A student at the Goldsmiths, University of London, has created a glove that can translate sign language into text and speech.
The glove dubbed SignLanguageGlove is the brain child of media artist and designer Hadeel Ayoub of Goldsmiths, who has recently completed her MA in Computational Arts from the University's Department of Computing.
Ayoub says that she made the wireless glove in a bid to improve communication among people who suffer from different types of disabilities. A prototype of the glove was also responsible for Ayoub receiving an Innovation and Entrepreneurship Prize for Saudi Students in the UK earlier in 2015.
Talking to Motherboard, Ayoub revealed that her autistic niece was the inspiration that led to the development of the SignLanguageGlove.
"I have an autistic niece who is four and who doesn't speak. When I saw her communicating with sign language, I wondered what would happen if she tried to communicate with someone who doesn't speak the same language," says Ayoub. "Does that mean she wouldn't be able to get through to them?"
The wireless glove can translate sign language and gestures to speech or visual letters, which can be read on a mobile device such as a tablet or a smartphone. Ayoub says that she wants to introduce multi-lingual features to the glove that will facilitate translation in many languages.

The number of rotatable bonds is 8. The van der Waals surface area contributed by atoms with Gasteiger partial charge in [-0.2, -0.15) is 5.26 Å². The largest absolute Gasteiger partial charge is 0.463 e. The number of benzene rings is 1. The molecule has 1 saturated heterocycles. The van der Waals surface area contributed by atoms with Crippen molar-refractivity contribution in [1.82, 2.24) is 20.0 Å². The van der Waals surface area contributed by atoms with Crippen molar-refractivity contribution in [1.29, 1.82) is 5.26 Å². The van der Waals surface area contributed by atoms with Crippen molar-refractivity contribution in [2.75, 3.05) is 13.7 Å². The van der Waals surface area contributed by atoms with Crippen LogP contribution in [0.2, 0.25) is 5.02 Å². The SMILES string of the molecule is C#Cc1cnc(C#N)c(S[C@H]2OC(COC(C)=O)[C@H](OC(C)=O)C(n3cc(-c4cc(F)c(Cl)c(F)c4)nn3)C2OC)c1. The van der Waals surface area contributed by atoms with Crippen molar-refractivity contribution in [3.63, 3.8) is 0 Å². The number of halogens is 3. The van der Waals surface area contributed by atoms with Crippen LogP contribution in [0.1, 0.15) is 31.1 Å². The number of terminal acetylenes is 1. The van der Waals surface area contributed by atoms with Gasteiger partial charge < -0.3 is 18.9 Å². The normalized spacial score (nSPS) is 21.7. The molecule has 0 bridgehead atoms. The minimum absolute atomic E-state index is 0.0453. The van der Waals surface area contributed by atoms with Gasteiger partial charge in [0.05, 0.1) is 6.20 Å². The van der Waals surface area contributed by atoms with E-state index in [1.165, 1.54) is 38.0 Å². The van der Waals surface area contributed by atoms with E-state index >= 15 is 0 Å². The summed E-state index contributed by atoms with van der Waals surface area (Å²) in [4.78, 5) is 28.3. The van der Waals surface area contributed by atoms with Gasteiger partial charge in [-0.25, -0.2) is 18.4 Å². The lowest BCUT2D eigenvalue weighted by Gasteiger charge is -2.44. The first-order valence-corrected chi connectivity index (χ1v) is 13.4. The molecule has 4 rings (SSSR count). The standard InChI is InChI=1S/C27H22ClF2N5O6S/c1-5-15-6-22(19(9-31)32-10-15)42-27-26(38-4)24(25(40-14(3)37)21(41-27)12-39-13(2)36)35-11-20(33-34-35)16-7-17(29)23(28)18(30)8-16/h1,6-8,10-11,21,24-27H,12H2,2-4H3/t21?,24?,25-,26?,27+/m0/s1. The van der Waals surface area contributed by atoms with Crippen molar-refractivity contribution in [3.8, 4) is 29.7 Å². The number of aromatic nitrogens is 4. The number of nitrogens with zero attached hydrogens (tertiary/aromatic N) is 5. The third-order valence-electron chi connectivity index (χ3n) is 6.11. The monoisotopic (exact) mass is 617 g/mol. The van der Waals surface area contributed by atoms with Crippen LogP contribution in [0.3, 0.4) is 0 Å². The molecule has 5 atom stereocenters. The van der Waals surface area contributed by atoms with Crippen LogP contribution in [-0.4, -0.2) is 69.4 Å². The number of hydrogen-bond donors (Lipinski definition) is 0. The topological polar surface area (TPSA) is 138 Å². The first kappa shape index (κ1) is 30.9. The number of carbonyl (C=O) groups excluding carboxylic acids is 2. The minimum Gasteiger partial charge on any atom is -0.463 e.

Ayoub explains that the glove uses five flex sensors on the fingers, which detects the bending movement of fingers when gestures are made. These movements are then translated to a monitor. The glove also includes an accelerometer that traces how a user orientates their hand when they make a sign.
Ayoub has made three prototypes of the glove and the latest prototype has all hardware incorporated within the glove's lining.
"I didn't want all the wires to intimidate users, making them feel the glove will be complicated to use or really fragile," says Ayoub. "People tend to lean to the cautious side when approached with new high-tech products which contradicts the main purpose of this glove, which is to help make lives easier."
In the past, many researchers have developed such a glove but Ayoub claims that her invention is less bulky in comparison to similar gloves. Ayoub is also working on making smaller version of the gloves for children.